Russell Westbrook will go home now that the Thunder have been eliminated from the playoffs, falling to the Rockets in five games. Before we see him back on the floor in six months, it’s up to the OKC brass to reconfigure the roster in a way that takes advantage of everything that Westbrook has shown that he is — and is not.
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It must be accepted that Westbrook will not allow the ball to be pried from his hands. He will not, in the next few months, turn himself into a model of efficiency. There will be no sunny morning this summer on which Westbrook will wake up and declare to himself, “Y’know, 19-foot 2-pointers with 17 seconds on the shot clock might not be our best offensive option.”
And that’s fine. The Westbrook-centric Thunder can still build a competitive team, perhaps even a contending team. They just have to look to Allen Iverson and the Sixers of 2000-01 for guidance.
Those Sixers won 56 games. Iverson averaged a league-high 31.1 points, won the MVP award and shot a measly 42 percent from the field. It was not a smooth road (there were two Game 7s involved), but those Sixers managed to win the East and play in the Finals that year. They were trounced by the Lakers, but for a team constructed the way those Sixers were constructed, getting there was a pretty major feat.
Westbrook’s Thunder have the potential to be a 2001 Sixers redux in the coming years. Task No. 1 is ensuring that Westbrook stays put. When he made his commitment to the Thunder last summer with a three-year contract extension following the departure of Kevin Durant, the city celebrated his loyalty. He has the ability, though, to opt out of the deal and hit free agency next summer, and all this discussion will be futile.
But front office executives around the league are not expecting Westbrook be a trade-talk subject in the coming months. Westbrook has given the Thunder no indication he wants to leave, not even last summer when rumors were floating that OKC would trade Westbrook after losing Durant.
“He was never really available,” one general manager told Sporting News. “They never gave the impression that they were looking for a deal for him. That is not going to change, I don’t think. They’ll try to get better around him and give him the big money next year.”
That big money should be in the neighborhood of $220 million over five years. Alas, Iverson made just about $150 million for his entire career.
Assuming Westbrook goes nowhere, the Thunder already have the makings of a roster that can compete at that the level of Iverson’s old Sixers teams. Steven Adams is no Dikembe Mutombo, but Mutombo was 34 when he went to Philadelphia, and Adams is only 23. He provides a rough-and-tumble defensive presence and has figured out how to contribute offensively playing alongside Westbrook.
One key for the future of the Thunder is Victor Oladipo. Point guard Eric Snow was a vital for making those old Sixers work on both ends of the floor, and Oladipo has the potential to be a more athletic version of Snow. But that is up to Westbrook. He would have to play off the ball and allow Oladipo to be more of a point guard — that is, give up the ball to Oladipo more, as Iverson did with Snow — to make the backcourt work.
The Thunder will have a decision to make on forward Taj Gibson, who is a nice equivalent of Sixers power forward Tyrone Hill. They probably can’t afford to pay Gibson, and with the way the game has changed, OKC would be better off with a stretch-4 on board. It’s possible that rookie Domantas Sabonis (who shot just 32.1 percent from the 3-point line this year) can develop along that line, but he needs much work on the defensive end.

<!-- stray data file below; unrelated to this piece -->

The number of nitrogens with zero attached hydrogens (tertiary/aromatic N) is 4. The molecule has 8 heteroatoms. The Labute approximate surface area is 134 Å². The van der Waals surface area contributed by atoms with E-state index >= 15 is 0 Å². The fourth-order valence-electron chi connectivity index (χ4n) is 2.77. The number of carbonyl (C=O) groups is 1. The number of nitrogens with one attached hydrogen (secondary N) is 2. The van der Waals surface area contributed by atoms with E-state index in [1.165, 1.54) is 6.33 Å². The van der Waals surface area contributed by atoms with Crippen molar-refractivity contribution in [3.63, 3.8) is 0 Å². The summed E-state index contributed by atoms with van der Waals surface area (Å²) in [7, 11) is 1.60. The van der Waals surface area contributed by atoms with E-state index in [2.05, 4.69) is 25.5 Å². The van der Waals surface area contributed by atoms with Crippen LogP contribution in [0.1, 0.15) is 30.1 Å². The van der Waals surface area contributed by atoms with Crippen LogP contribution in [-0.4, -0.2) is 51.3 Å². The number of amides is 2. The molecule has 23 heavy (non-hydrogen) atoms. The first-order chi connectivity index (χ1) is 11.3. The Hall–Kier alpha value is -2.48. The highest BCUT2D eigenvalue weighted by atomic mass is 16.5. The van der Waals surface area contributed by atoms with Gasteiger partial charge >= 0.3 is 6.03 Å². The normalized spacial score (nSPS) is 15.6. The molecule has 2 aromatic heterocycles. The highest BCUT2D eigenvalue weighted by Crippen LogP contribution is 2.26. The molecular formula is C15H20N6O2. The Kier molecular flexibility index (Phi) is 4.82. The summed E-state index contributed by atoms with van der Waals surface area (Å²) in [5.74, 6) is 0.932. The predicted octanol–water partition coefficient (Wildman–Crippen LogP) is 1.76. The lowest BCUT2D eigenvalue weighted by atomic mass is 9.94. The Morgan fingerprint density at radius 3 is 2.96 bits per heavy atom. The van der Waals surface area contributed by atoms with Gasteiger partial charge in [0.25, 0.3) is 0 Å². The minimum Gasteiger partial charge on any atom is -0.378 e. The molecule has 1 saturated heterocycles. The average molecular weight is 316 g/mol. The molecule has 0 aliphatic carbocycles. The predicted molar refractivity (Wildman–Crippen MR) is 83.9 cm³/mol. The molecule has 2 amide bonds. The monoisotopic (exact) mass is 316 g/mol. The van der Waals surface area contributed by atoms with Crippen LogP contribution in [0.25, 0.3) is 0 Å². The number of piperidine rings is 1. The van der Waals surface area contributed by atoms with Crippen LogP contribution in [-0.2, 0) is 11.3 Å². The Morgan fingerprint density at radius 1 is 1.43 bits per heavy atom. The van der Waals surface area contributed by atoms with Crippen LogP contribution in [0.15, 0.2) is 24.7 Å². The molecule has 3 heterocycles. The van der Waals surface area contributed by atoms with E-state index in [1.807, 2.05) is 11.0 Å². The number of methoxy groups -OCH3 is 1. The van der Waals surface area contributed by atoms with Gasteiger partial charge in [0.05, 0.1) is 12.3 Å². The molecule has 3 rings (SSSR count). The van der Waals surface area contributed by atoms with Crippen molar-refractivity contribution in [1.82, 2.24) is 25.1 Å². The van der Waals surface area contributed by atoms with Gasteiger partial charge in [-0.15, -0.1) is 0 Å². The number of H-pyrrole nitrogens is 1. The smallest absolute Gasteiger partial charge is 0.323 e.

That’s an important distinction between Westbrook’s Thunder and Iverson’s Sixers. The league was defense-oriented back then, and the Sixers constructed a group that was among the best defense-and-rebounding teams in the NBA. The Thunder are a good defensive team, but that’s not where the league is now.
The NBA has become a shooter’s league, and Oklahoma City is well behind in that regard. They made 8.4 3-pointers per game this season, 26th in the league. (The 2000-01 Sixers, by way of comparison, ranked 28th in 3-pointers made per game, at 3.2). The Thunder shot a league-worst 32.7 percent from the arc this year, well below the 35.8 percent NBA average and easily the worst among playoff teams (Chicago shot 34.0 percent from the 3-point line). The Sixers won with Iverson and defense. The Thunder can win with Westbrook, shooting and defense.
What gets lost in the hand-wringing over Westbrook and his supporting cast — and it's a major difference from Iverson’s one season as a contender — is that this group is very young. The Thunder have an average age of 24.7 years, third-youngest in the NBA. It is not easy to bring in players to fit around a ball-dominant superstar, as Iverson’s Sixers (at 28.2 years, they were ninth-oldest in the league) had to do, but it might be easier to develop a Westbrook supporting cast from within.
Oladipo and Enes Kanter (who could be on the move) turn 25 next month. Adams, promising shooter Alex Abrines and forward Jerami Grant are 23. Sabonis will be 21 next month. The Thunder need to square away the small forward spot, where Andre Roberson is a free agent, but all the potential candidates — Roberson, Doug McDermott, Josh Huestis — are 25. Westbrook’s most important teammates are still developing.
That will be the key for the Thunder. It’s not impossible to win with a player like Westbrook, as Iverson’s Sixers showed, but the roster needs to be tailored to him. The Thunder need tweaks and need shooters, but they have the potential to build around Westbrook with the players on hand.